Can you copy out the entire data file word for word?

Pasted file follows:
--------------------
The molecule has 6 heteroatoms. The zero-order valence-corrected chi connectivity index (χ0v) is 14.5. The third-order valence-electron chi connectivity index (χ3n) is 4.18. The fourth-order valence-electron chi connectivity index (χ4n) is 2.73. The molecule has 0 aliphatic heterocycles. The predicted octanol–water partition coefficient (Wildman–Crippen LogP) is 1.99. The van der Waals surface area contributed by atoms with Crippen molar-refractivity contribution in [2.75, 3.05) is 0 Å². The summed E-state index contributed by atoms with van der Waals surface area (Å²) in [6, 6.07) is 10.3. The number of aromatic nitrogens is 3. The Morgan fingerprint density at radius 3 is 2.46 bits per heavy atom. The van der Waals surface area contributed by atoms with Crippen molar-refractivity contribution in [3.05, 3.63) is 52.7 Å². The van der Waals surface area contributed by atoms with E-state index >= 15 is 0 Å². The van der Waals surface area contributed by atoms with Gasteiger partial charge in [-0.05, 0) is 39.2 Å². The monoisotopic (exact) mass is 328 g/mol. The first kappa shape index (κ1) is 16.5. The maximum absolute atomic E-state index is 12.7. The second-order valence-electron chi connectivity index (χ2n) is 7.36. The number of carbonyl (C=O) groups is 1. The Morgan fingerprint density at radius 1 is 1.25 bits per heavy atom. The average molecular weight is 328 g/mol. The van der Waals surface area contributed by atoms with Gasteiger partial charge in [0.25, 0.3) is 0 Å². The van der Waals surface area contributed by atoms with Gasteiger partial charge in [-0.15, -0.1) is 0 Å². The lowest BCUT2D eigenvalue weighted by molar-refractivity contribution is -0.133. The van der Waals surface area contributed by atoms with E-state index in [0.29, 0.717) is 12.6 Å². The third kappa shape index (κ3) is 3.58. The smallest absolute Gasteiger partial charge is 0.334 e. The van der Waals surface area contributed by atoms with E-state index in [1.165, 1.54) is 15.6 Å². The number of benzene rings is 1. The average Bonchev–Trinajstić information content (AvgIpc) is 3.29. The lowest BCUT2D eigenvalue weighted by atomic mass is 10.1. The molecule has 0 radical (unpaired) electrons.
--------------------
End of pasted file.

The molecule has 6 heteroatoms. The zero-order valence-corrected chi connectivity index (χ0v) is 14.5. The third-order valence-electron chi connectivity index (χ3n) is 4.18. The fourth-order valence-electron chi connectivity index (χ4n) is 2.73. The molecule has 0 aliphatic heterocycles. The predicted octanol–water partition coefficient (Wildman–Crippen LogP) is 1.99. The van der Waals surface area contributed by atoms with Crippen molar-refractivity contribution in [2.75, 3.05) is 0 Å². The summed E-state index contributed by atoms with van der Waals surface area (Å²) in [6, 6.07) is 10.3. The number of aromatic nitrogens is 3. The Morgan fingerprint density at radius 3 is 2.46 bits per heavy atom. The van der Waals surface area contributed by atoms with Crippen molar-refractivity contribution in [3.05, 3.63) is 52.7 Å². The van der Waals surface area contributed by atoms with E-state index >= 15 is 0 Å². The van der Waals surface area contributed by atoms with Gasteiger partial charge in [-0.05, 0) is 39.2 Å². The monoisotopic (exact) mass is 328 g/mol. The first kappa shape index (κ1) is 16.5. The maximum absolute atomic E-state index is 12.7. The second-order valence-electron chi connectivity index (χ2n) is 7.36. The number of carbonyl (C=O) groups is 1. The Morgan fingerprint density at radius 1 is 1.25 bits per heavy atom. The average molecular weight is 328 g/mol. The van der Waals surface area contributed by atoms with Gasteiger partial charge in [0.25, 0.3) is 0 Å². The van der Waals surface area contributed by atoms with Gasteiger partial charge in [-0.15, -0.1) is 0 Å². The lowest BCUT2D eigenvalue weighted by molar-refractivity contribution is -0.133. The van der Waals surface area contributed by atoms with E-state index in [0.29, 0.717) is 12.6 Å². The third kappa shape index (κ3) is 3.58. The smallest absolute Gasteiger partial charge is 0.334 e. The van der Waals surface area contributed by atoms with E-state index in [1.165, 1.54) is 15.6 Å². The number of benzene rings is 1. The average Bonchev–Trinajstić information content (AvgIpc) is 3.29. The lowest BCUT2D eigenvalue weighted by atomic mass is 10.1. The molecule has 0 radical (unpaired) electrons.